The Yuin people of New South Wales have moved to allay fears from the non-Indigenous community about the impact of their recently lodged native title claim with the Federal Court.
The claim spans from the Royal National Park south of Sydney all the way down the south coast past the town of Eden and three nautical Miles out to sea.
More than 850 members of the Yuin community approved the Federal Court submission, which if successful will grant traditional fishing rights over a 17,000 square kilometre portion of the south coast.
Traditional Owner, Wally Stewart, said south coast residents have nothing to fear.
“They don’t have to worry about anything, it’s like we said, we can’t take nothing away from what they get and what they’ve got, we just want to get something for our community, we’ve got a high unemployment rate and we want to create some employment," he told NITV News.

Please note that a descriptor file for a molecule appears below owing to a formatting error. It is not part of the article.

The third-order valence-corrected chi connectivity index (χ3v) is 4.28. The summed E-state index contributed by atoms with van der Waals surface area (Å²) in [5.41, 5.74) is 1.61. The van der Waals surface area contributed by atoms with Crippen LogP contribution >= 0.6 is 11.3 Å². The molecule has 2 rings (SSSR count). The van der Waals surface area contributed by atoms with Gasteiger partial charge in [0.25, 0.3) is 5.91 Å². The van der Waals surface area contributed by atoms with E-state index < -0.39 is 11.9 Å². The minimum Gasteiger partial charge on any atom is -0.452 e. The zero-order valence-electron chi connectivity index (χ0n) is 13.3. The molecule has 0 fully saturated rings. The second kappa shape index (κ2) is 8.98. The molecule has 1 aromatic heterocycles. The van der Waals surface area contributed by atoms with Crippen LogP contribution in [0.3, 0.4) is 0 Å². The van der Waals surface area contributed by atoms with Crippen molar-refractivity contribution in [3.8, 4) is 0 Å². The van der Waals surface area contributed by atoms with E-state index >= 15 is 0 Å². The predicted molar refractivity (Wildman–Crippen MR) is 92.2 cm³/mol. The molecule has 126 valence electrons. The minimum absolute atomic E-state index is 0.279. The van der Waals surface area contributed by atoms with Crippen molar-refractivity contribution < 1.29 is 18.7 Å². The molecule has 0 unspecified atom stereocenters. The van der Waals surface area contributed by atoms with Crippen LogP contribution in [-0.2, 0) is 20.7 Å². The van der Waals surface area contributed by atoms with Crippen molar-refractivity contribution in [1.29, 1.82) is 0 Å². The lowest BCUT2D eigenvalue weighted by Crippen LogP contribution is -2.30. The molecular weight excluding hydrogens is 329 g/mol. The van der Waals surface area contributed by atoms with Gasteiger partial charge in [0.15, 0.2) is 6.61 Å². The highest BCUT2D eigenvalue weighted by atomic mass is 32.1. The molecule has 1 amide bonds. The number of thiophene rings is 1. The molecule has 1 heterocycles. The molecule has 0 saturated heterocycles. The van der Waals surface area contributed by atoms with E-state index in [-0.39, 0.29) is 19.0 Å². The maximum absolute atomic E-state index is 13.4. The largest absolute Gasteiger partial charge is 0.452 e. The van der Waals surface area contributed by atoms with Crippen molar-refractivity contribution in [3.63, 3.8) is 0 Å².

"You know we want our rights recognised as traditional owners and we want to be on an equal playing field and to have a say in land and sea management.”
Out of the 850 Yuin members present at the native title authorisation meeting, Mr Stewart was nominated to be one of 12 representatives of the claim, a responsibility that he doesn’t take lightly.
“In that sense alone it’s very honourable to be part of that and to be elected on the day," he said.
"I’m there to do my best for our community and I’m not going to lead this claim without listening to what the people tell me and their aspirations.”
Law preventing Lore
Mr Stewart believes that Yuin culture is at dire risk of fading away if measures aren’t undertaken soon to protect traditional practices.
“I know that Yuin people have been prosecuted down here for fishing and it’s almost severed our whole way of life," he said.
"We’ve actually done case studies on the impact that that has had on us, so that’ll be one of our fights. We have a whole heap off other aspirations though which we want as a community and that’s what we will be standing up and fighting for.”